At UC Santa Cruz, Leap says demand for the apprenticeship program, through which students learn about organic farming by operating a 25-acre farm and two-acre garden, is booming and admissions are becoming more competitive as applicants show up with education and real-world experience already under their belts. But completing the program is just the beginning of their education.
“When they start farming, they’re just getting started on the learning curve,” Leap says of graduates, who likely face financial and technical challenges, as well as tough competition. “They need to make their own mistakes; that’s when learning happens.”
When Ned Conwell and Ryan Casey, both apprentice program graduates, decided to start their own farm in Pescadero, Calif., they went in with their eyes wide open, Conwell says. They had a strict budget and a plan to start very small and build slowly, reinvesting in the farm along the way. [pagebreak] One hurdle was finding a spot on the San Francisco peninsula, where land is coveted and expensive. Rather than purchasing a plot, Conwell and Casey leased their parcel from the nonprofit Peninsula Open Space Land Trust, which aism to preserve land by setting it aside for open space, wildlife habitat and low-impact recreation and agriculture.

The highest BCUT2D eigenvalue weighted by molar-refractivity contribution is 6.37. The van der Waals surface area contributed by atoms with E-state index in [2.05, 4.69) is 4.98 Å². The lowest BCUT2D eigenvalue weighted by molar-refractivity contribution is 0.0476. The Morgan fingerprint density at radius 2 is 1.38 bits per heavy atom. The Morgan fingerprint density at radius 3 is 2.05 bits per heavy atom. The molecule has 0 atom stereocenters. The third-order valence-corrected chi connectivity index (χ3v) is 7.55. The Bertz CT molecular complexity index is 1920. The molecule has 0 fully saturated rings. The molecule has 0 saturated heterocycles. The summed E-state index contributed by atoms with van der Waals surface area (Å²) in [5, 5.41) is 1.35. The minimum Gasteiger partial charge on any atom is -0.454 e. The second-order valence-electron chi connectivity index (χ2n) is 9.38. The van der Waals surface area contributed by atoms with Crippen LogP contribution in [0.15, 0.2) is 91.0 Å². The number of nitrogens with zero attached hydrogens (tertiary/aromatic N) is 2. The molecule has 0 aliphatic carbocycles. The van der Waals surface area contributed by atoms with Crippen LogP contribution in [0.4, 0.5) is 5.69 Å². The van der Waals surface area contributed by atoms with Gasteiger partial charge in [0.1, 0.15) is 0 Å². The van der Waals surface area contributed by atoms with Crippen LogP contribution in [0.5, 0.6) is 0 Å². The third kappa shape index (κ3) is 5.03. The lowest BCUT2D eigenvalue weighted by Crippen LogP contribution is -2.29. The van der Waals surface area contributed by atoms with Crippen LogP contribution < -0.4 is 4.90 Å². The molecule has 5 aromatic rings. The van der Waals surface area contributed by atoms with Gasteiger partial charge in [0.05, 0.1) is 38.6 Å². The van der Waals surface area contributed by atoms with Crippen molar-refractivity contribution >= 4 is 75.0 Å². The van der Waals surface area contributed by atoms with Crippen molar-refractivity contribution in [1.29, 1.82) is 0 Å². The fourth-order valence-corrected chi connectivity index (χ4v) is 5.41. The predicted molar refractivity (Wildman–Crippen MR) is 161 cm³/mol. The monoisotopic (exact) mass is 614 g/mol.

Since starting Blue House Farm in 2005, the pair has gone from about 1.5 acres to 8 acres, but it hasn’t been easy. “If you want to make a living on the coast it’s going to be challenging,” Conwell says. “Everything we’ve done has a significant challenge to it.”
Training, land and access to capital are among the biggest hurdles for new farmers. In Oregon, it can easily cost $500,000 to start a farm, Fehrman of Friends of Family Farmers says. So it’s key to set up creative land-transfer arrangements, such as work-to-own models, through which a new farmer simultaneously builds experience and sweat equity by working with an established farmer. To facilitate the transfer of land and expertise from retiring to aspiring farmers, Friends of Family Farmers in 2009 launched iFarm, an online database listing land available for lease, sale and rent; work-to-own and education opportunities; and financing sources. Funded by the Socially Responsible Agriculture Project, iFarm is based on a California program called FarmLink.